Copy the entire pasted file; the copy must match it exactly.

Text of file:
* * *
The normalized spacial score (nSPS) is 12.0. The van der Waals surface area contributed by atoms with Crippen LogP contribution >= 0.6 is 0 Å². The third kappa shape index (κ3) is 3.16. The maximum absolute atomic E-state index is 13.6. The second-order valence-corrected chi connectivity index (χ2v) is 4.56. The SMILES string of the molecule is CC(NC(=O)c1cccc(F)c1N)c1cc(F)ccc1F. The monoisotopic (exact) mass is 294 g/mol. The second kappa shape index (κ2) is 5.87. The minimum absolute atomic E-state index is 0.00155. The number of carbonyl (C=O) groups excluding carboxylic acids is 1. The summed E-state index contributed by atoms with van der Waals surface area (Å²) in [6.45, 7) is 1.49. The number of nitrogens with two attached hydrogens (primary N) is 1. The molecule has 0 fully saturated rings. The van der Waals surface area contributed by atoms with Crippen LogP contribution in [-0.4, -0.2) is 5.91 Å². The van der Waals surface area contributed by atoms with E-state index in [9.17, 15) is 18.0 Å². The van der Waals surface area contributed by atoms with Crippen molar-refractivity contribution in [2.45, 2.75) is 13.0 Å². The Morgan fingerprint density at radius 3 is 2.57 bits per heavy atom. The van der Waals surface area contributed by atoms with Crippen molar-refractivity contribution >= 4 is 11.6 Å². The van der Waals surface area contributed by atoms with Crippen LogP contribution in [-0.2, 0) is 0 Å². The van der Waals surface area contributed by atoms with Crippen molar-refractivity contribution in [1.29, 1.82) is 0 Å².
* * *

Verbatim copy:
The normalized spacial score (nSPS) is 12.0. The van der Waals surface area contributed by atoms with Crippen LogP contribution >= 0.6 is 0 Å². The third kappa shape index (κ3) is 3.16. The maximum absolute atomic E-state index is 13.6. The second-order valence-corrected chi connectivity index (χ2v) is 4.56. The SMILES string of the molecule is CC(NC(=O)c1cccc(F)c1N)c1cc(F)ccc1F. The monoisotopic (exact) mass is 294 g/mol. The second kappa shape index (κ2) is 5.87. The minimum absolute atomic E-state index is 0.00155. The number of carbonyl (C=O) groups excluding carboxylic acids is 1. The summed E-state index contributed by atoms with van der Waals surface area (Å²) in [6.45, 7) is 1.49. The number of nitrogens with two attached hydrogens (primary N) is 1. The molecule has 0 fully saturated rings. The van der Waals surface area contributed by atoms with Crippen LogP contribution in [-0.4, -0.2) is 5.91 Å². The van der Waals surface area contributed by atoms with E-state index in [9.17, 15) is 18.0 Å². The van der Waals surface area contributed by atoms with Crippen molar-refractivity contribution in [2.45, 2.75) is 13.0 Å². The Morgan fingerprint density at radius 3 is 2.57 bits per heavy atom. The van der Waals surface area contributed by atoms with Crippen molar-refractivity contribution >= 4 is 11.6 Å². The van der Waals surface area contributed by atoms with Crippen LogP contribution in [-0.2, 0) is 0 Å². The van der Waals surface area contributed by atoms with Crippen molar-refractivity contribution in [1.29, 1.82) is 0 Å².